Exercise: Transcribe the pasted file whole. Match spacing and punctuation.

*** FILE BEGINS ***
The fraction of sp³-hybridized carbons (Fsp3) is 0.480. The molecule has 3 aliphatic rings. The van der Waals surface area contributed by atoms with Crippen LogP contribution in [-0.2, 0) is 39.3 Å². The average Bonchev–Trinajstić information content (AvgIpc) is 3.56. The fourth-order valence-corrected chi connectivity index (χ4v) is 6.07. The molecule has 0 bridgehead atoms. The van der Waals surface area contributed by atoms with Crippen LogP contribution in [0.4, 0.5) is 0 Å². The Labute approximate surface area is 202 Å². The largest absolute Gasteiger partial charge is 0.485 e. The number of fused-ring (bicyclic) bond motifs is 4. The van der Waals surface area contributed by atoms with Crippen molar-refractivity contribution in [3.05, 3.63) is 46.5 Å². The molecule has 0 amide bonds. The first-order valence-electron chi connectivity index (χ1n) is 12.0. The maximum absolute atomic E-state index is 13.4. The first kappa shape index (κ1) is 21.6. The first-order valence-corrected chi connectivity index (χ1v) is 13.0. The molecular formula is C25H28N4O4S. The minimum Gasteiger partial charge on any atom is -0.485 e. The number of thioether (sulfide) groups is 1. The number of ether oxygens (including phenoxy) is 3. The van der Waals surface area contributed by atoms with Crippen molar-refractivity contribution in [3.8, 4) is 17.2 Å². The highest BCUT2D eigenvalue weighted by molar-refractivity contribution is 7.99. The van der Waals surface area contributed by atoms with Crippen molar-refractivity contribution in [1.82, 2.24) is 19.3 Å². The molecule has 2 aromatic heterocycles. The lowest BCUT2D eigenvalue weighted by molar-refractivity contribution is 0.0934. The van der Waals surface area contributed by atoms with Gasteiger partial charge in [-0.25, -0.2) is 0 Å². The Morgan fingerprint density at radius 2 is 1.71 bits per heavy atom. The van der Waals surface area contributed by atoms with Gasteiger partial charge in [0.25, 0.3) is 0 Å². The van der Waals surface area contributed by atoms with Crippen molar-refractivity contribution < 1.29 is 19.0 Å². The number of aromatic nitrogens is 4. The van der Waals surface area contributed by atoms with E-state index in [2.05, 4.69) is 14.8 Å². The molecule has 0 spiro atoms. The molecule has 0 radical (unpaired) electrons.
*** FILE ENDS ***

The fraction of sp³-hybridized carbons (Fsp3) is 0.480. The molecule has 3 aliphatic rings. The van der Waals surface area contributed by atoms with Crippen LogP contribution in [-0.2, 0) is 39.3 Å². The average Bonchev–Trinajstić information content (AvgIpc) is 3.56. The fourth-order valence-corrected chi connectivity index (χ4v) is 6.07. The molecule has 0 bridgehead atoms. The van der Waals surface area contributed by atoms with Crippen LogP contribution in [0.4, 0.5) is 0 Å². The Labute approximate surface area is 202 Å². The largest absolute Gasteiger partial charge is 0.485 e. The number of fused-ring (bicyclic) bond motifs is 4. The van der Waals surface area contributed by atoms with Crippen molar-refractivity contribution in [3.05, 3.63) is 46.5 Å². The molecule has 0 amide bonds. The first-order valence-electron chi connectivity index (χ1n) is 12.0. The maximum absolute atomic E-state index is 13.4. The first kappa shape index (κ1) is 21.6. The first-order valence-corrected chi connectivity index (χ1v) is 13.0. The molecular formula is C25H28N4O4S. The minimum Gasteiger partial charge on any atom is -0.485 e. The number of thioether (sulfide) groups is 1. The number of ether oxygens (including phenoxy) is 3. The van der Waals surface area contributed by atoms with Crippen molar-refractivity contribution in [3.8, 4) is 17.2 Å². The highest BCUT2D eigenvalue weighted by molar-refractivity contribution is 7.99. The van der Waals surface area contributed by atoms with Crippen molar-refractivity contribution in [1.82, 2.24) is 19.3 Å². The molecule has 2 aromatic heterocycles. The lowest BCUT2D eigenvalue weighted by molar-refractivity contribution is 0.0934. The van der Waals surface area contributed by atoms with Gasteiger partial charge in [-0.25, -0.2) is 0 Å². The Morgan fingerprint density at radius 2 is 1.71 bits per heavy atom. The van der Waals surface area contributed by atoms with Gasteiger partial charge in [0.25, 0.3) is 0 Å². The van der Waals surface area contributed by atoms with Crippen molar-refractivity contribution < 1.29 is 19.0 Å². The number of aromatic nitrogens is 4. The van der Waals surface area contributed by atoms with E-state index in [2.05, 4.69) is 14.8 Å². The molecule has 0 spiro atoms. The molecule has 0 radical (unpaired) electrons.